The 3D MR images were resliced cross-sectionally with 2 mm slice thickness and reviewed by two radiologists with more than 3 years of experience in cardiovascular MR imaging using a custom-designed 3D CASCADE software (24). The radiologists were blinded to ultrasound images. The intra-observer and inter-observer interclass correlation coefficient (ICC) was 0.961 (95% CI, 0.887–0.992) and 0.925 (95% CI, 0.626–0.985), respectively, in mean wall thickness measured by 3D MR imaging (24). The boundaries of the lumen and outer wall were outlined semi-automatically and adjusted on the cross-sectional view, which is perpendicular to the centerline of the carotid artery. The boundaries and auto-calculated wall thickness information of each cross-sectional image were recorded in files. Each file was uploaded to MATLAB to calculate plaque area, which was defined as the area of the region (marked by a straight line in Figure 1) from Max WT to a threshold of wall thickness including 1.5, 1.6, 1.7, 1.8, 1.9, 2.0, and 2.1 mm. The plaque area was measured at the cross-sectional images with the Max WT of each plaque.
Ten carotid arteries from ten subjects were randomly selected for the reproducibility study. Two sonographers reviewed the frozen longitudinal and cross-sectional ultrasound images separately. Two radiologists interpreted the longitudinal MR images separately. One sonographer and one radiologist respectively reviewed these ultrasound images and MR images again with a one-year time interval to minimize the memory bias.
The continuous variables were described as mean ± standard deviation. The Max WT, plaque length, and plaque area were compared between 3D MR and ultrasound images on the longitudinal and cross-sectional views using a Wilcoxon signed-rank test. Bland-Altman analysis was performed to determine the differences in Max WT, plaque length, and plaque area between the MR and ultrasound imaging. Spearman’s correlation was conducted to evaluate the correlation of the Max WT, plaque length, and plaque area measurements between 3D MR and ultrasound imaging. The inter-observer and intra-observer agreement of quantitative measurements on MR and ultrasound images were analyzed by calculating ICC and corresponding 95% CI. All statistical analyses were performed using SPSS 16.0 (SSPS Inc., Chicago, IL, USA).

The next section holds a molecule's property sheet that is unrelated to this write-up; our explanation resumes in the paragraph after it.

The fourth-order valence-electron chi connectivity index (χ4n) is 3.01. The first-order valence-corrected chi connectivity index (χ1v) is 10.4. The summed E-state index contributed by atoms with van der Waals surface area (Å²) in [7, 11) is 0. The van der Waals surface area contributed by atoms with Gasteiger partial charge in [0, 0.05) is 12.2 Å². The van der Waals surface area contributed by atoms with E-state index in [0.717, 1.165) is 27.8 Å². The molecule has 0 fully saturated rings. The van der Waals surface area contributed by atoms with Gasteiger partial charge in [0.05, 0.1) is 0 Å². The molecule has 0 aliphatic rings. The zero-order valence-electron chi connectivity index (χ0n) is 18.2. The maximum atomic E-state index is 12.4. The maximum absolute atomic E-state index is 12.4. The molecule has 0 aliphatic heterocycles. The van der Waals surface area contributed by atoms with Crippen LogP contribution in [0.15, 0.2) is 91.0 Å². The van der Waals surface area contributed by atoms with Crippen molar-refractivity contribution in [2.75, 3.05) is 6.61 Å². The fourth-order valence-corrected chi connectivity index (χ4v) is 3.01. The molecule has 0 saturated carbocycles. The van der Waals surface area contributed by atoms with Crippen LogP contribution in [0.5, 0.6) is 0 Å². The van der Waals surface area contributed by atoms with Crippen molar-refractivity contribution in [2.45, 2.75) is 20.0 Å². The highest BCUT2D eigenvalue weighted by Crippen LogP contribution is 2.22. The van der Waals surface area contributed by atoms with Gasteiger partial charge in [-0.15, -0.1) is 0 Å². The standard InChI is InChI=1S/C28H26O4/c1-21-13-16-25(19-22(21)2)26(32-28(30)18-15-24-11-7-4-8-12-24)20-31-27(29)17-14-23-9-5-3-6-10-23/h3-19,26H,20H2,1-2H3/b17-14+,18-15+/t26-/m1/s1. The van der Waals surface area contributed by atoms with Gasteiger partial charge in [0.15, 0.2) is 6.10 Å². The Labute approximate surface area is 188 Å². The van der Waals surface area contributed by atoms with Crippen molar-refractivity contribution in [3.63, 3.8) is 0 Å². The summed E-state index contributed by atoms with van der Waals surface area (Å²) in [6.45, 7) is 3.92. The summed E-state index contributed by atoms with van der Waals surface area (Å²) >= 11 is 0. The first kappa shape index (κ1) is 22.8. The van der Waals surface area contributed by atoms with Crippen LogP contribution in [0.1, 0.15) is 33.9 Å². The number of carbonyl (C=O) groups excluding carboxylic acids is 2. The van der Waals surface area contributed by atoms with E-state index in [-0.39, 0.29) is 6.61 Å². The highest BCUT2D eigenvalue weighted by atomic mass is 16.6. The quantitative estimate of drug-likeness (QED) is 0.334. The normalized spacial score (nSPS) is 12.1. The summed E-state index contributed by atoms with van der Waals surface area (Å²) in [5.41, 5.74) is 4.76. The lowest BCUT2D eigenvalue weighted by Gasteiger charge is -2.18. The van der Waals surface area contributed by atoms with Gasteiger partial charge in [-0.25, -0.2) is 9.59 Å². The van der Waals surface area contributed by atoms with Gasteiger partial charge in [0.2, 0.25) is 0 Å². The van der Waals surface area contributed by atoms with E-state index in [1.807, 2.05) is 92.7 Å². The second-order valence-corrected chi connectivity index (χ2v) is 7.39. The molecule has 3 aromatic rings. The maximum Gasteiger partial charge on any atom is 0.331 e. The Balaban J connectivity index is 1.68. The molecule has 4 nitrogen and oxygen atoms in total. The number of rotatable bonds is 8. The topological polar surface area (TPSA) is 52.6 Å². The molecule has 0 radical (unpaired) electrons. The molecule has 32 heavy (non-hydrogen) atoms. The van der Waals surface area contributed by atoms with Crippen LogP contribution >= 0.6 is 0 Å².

In the CROP study, 200 subjects were recruited, of which 146 subjects underwent both MR and ultrasound imaging. Of these 146 subjects, 6 subjects were excluded due to poor image quality. Of the remaining 140 subjects, 75 who had carotid atherosclerotic plaques diagnosed by both ultrasound and MR imaging were finally included in this study. In total, 75 subjects with acceptable image quality were included in the statistical analysis. The mean age of these 75 subjects was 73.3±5.7 years old, 45 were males, 41 had hypertension, 12 had a history of smoking, 15 had diabetes, 57 had hyperlipidemia, and 13 had cardiovascular disease. The subjects’ clinical information is detailed in Table 1. In the 75 subjects, 115 plaques were found to be eligible for quantification of plaque size on both MR and ultrasound imaging.
Comparison of plaque measurements on longitudinal views between MR and ultrasound imaging